Translation of Two Poems by Marie Krysinska from her Collection Rythmes Pittoresques
Rutgers University, New Brunswick, NJ
Eve au corps ingénu lasse de jeux charmants
Avec les biches rivales et les doux léopards
Goûte á présent le repos extatique,
Sur la riche brocatelle des mousses.
Autour d'elle, le silence de midi
Exalte la pamoison odorante des calices,
Et le jeune soleil baise les feuillées neuves.
Tout est miraculeux dans ce jardin de Joie:
Les branchages s'étoilent de fruits symboliques
Rouges comme des c¤urs et blancs comme des âmes;
Les Roses d'Amour encore inécloses
Dorment au beau Rosier;
Les lys premiers nés
Balancent leurs fervents encensoirs
Des chères coupes des Iris
Où fermente le vin noir des mélancolies;
Et le Lotus auguste rêve aux règnes futurs.
Mais parmi les ramures,
C'est la joie criante des oiseaux;
Bleus comme les flammes vives du Désir,
Roses comme de chastes Caresses
Ornes d'or clair ainsi que des Poèmes
Et vêtus d'ailes sombres comme les Trahisons.
Et cependant que ses beaux flancs nus,
Ignorants de leurs prodigieuses destinées,
Dorment paisibles et par leurs grâces émerveillent
La tribu docile des antilopes,
Voici descendre des plus hautes branches
Un merveilleux Serpent á la bouche lascive,
Un merveilleux Serpent qu'attire et tente
La douceur magnétique de ces beaux flancs nus,
Et voici que pareil á un bras amoureux,
Il s'enroule autour
De ces beaux flancs nus
Ignorants de leur prodigieuses destinées. (65-6)
Eve in a naïve body, weak from charming games
With the rival does and soft leopards
Presently tastes the ecstatic repose
On the rich brocatelle of the moss.
Around her, the silence of midday
Exalts the odorous rapture of the calyx,
And the young sun kisses the new leaves.
All is miraculous in this Garden of Joy:
The branches are starred with symbolic fruit
Red like hearts and white like souls;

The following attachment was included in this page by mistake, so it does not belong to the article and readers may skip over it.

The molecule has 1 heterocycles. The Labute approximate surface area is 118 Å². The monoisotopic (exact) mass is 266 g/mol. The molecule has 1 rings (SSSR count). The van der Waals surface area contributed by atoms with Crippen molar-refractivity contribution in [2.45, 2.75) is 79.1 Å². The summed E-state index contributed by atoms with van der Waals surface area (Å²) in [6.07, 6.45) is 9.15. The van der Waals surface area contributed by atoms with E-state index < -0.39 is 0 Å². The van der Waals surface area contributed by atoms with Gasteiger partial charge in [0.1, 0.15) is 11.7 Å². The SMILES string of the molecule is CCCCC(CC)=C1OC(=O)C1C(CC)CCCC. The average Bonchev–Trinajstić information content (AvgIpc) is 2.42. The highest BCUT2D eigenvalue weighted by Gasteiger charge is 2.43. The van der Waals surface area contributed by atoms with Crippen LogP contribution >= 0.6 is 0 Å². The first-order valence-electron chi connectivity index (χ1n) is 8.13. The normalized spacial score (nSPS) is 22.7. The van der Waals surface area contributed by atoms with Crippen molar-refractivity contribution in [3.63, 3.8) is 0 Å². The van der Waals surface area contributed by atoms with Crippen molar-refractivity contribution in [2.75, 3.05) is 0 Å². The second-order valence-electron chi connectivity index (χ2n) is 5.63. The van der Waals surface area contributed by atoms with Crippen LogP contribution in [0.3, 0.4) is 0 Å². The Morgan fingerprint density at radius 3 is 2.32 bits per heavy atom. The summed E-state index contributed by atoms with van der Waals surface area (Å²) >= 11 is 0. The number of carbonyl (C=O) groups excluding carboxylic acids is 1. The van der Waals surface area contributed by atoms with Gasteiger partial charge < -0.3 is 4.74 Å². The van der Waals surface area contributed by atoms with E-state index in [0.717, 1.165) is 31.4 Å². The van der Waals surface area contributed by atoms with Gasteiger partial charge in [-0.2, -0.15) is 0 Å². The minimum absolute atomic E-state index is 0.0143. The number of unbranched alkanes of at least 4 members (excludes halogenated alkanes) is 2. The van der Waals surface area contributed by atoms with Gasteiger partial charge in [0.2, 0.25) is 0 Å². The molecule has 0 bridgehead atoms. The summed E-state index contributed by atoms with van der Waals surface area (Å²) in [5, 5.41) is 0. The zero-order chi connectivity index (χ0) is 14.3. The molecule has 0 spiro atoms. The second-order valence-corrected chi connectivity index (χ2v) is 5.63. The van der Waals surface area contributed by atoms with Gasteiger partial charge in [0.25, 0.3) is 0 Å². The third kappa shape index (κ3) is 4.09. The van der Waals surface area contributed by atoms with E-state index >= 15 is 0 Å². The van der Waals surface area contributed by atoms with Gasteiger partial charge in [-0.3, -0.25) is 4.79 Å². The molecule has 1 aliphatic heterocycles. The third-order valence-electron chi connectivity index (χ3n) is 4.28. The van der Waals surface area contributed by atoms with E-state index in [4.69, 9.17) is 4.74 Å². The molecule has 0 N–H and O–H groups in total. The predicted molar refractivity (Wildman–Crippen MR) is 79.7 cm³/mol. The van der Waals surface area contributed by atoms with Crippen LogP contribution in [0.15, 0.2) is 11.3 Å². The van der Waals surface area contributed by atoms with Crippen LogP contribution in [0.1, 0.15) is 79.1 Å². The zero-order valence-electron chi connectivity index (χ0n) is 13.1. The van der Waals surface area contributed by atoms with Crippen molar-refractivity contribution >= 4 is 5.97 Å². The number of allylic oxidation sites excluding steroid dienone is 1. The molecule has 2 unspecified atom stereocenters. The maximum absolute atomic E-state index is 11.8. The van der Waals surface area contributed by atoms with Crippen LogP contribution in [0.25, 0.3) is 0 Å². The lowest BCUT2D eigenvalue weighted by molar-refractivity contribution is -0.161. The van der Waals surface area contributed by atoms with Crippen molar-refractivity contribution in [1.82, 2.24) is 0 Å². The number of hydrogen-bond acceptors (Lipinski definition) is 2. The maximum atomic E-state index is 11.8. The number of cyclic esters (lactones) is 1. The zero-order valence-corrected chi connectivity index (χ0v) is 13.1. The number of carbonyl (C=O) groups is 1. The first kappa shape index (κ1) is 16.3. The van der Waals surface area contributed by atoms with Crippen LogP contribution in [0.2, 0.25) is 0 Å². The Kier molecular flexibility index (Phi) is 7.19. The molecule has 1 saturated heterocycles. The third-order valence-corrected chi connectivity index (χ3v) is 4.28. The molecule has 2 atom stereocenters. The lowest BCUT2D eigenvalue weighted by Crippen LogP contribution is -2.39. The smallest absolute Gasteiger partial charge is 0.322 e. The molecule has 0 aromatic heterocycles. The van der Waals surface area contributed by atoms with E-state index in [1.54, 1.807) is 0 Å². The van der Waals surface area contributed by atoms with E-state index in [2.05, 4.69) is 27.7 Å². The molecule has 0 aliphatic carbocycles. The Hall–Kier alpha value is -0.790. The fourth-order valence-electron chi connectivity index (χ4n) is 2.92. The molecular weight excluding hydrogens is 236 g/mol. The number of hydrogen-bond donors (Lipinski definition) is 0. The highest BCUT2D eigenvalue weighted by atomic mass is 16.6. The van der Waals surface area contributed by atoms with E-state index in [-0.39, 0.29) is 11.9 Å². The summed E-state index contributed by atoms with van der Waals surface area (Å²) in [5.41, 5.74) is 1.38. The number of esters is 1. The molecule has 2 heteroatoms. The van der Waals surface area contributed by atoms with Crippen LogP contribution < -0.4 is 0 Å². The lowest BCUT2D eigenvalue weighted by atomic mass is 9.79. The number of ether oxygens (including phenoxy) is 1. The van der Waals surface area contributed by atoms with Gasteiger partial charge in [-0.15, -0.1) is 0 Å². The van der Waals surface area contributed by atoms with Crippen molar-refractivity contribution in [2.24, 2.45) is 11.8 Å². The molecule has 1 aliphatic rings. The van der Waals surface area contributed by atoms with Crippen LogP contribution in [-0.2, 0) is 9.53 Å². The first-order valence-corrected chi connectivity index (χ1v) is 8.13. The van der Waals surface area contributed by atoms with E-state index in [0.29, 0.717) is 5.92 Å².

The Roses of Love still unopened
Sleep on the beautiful rosebush;
The first born Lilies
Balance their fervent censer
The precious cups of the Irises
Where the black wine of melancholies ferments;
And the august Lotus dreams of future reigns.
But among the boughs,
Is the screaming joy of birds;
Blue like the vibrant flames of Desire,
Pink like chaste Caresses
Ornamented with pale gold like Poems
And dressed with somber wings like Betrayals.
And while her beautiful naked sides
Ignorant of their prodigious destiny,
Sleep peacefully and by their graces fill with wonder
The docile tribe of antelopes,
Here descends from the highest branches
A wondrous Serpent with lascivious mouth,
A wondrous Serpent that the magnetic softness
Of these beautiful naked thighs attracts and tempts,
And here, like a loving arm,
He wraps himself around
This beautiful naked womb
Ignorant of their prodigious destiny.
Les petites idoles
Si peu, que cette danse évoque la folle
Vision: d'un bas-relief aux vivants symboles
Hiératique et muet.
Les mains délicates
S'étirent comme des chattes
Jaunes, et parfois
Les pales doigts
S'ouvrent et volètent près des seins graciles
Comme des papillons grises
D'aromatiques soirs d'avril, --
Tandis qu'en rythmes brisés,
Pleuvent des musiques farouches et subtiles. (97)
So slightly, this dance evokes the mad
Vision: from a bas-relief to living symbols
Hieratic and mute.
The delicate hands
Stretch out like yellow kittens,
The pale fingers
Open and flutter near swanlike breasts
Like drunk butterflies
From aromatic April evenings, ---
While in broken rhythms,
Savage and subtle music rains.